Bookshelf: Marilynne Robinson’s Housekeeping

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This summer, I finally found the courage to re-read Marilynne Robinson’s Housekeeping. I first read Housekeeping in the middle of a difficult summer, and the hermetic intensity of Robinson’s language mirrored my psyche.

All summer—and well into the fall—I could not bear to be in my own skin. I house-sat for a generous professor and spent most of my days working in the university library. Over a series of long nights, alone in the professor’s house—from whose kitchen I watched fireflies dance over beds of hostas (striped and puckered like men’s summer suiting)—I read Housekeeping. I felt at home nowhere, eager to shed my own skin. But that is another story.

Some books never lose their emotional intensity. To open them is to touch fire. Housekeeping is one of those books. Even on re-reading, there are passages that still struck me with a visceral force, leaving me blinking and unsteady, like walking out of a dark room into the white heat of the noon day sun. The book is full of lines that sink me with their beauty, while filling me with a desperate, gasping anxiety. “Imagine a Carthage sown with salt,” Robinson writes, directing attention first towards the dance of the sower and the salt, and then at the crystalline flowering of “leaves and trees of rime and brine.” Rolled into the sound of Robinson’s language is the sensation of plucking salt crystals and placing them on the tongue, all sharpness and angles. But then the moment morphs again: “Light would force each salt calyx to open in prisms, and to fruit heavily with bright globes of water–peaches and grapes are little more than that, and where the world was salt there would be greater need of slaking. For need can blossom into all the compensations it requires.” The experience dilates.  “To crave and to have are as like as a thing and its shadow. For when does a berry break upon the tongue as sweetly as when one longs to taste it…” Consonant against vowel, vowel against consonant. Hold time open for me.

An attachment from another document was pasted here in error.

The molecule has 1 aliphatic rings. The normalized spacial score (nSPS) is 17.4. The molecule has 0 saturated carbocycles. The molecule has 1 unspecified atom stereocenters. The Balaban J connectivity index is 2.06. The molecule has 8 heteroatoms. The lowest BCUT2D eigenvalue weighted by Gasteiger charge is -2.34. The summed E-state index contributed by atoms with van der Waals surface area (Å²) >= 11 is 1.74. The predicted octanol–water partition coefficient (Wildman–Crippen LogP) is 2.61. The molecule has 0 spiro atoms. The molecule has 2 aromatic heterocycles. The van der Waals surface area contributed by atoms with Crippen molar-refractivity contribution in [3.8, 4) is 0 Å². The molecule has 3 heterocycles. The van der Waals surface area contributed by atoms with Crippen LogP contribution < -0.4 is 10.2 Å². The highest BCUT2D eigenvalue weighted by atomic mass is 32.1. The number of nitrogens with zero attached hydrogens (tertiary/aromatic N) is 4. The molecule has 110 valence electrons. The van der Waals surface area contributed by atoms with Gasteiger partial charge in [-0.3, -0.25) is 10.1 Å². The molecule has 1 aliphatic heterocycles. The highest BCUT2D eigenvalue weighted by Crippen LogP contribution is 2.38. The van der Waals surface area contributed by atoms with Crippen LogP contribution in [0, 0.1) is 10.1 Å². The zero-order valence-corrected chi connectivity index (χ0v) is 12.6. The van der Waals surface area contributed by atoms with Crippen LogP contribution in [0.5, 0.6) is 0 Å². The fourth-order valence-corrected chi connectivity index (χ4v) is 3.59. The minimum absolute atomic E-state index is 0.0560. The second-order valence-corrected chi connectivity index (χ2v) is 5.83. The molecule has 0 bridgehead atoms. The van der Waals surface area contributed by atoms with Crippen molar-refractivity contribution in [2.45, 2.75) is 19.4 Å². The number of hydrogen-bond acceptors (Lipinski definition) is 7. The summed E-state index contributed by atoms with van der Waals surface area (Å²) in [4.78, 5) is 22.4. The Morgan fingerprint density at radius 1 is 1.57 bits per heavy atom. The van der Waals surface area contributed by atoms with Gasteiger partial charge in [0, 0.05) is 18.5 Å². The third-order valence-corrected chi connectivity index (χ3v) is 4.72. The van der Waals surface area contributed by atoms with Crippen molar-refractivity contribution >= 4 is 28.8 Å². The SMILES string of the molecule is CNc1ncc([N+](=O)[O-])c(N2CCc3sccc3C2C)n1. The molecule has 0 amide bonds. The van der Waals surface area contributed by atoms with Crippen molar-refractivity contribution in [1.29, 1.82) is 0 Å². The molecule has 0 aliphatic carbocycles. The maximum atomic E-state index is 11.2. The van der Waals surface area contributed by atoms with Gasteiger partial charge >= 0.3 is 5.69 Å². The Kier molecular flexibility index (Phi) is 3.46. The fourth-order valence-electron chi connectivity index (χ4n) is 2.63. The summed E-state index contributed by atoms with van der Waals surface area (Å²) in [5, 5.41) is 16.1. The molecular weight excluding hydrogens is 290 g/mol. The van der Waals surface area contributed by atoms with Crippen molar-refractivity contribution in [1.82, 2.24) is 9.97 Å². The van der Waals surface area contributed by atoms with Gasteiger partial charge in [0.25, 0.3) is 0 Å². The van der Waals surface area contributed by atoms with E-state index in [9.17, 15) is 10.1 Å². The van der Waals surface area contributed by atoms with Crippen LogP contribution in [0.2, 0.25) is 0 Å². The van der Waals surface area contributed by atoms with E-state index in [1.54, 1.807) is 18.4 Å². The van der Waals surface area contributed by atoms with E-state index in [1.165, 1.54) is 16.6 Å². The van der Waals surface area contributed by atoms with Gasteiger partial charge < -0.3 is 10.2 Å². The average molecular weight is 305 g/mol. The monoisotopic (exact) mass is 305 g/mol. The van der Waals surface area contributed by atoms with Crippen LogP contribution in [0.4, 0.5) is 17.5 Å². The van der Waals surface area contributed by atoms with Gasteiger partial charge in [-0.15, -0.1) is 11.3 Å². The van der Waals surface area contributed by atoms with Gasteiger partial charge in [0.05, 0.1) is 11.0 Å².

But time rolls on. The experience must end. I will soon come to the end of these lines—and how can I bear it, except to turn back and read them once more? And through it all, the memory of that first swoon into language, that second fall, again, into Robinson’s synesthesia of sound and image— I can still hear the night sounds in that old house — the boards and beams settling, the tree branches tapping and scratching at the walls, little unnamed feet scrambling over the roof — flashes and memories of a self no longer present, now engaged in a ghost dance with the self who remains.

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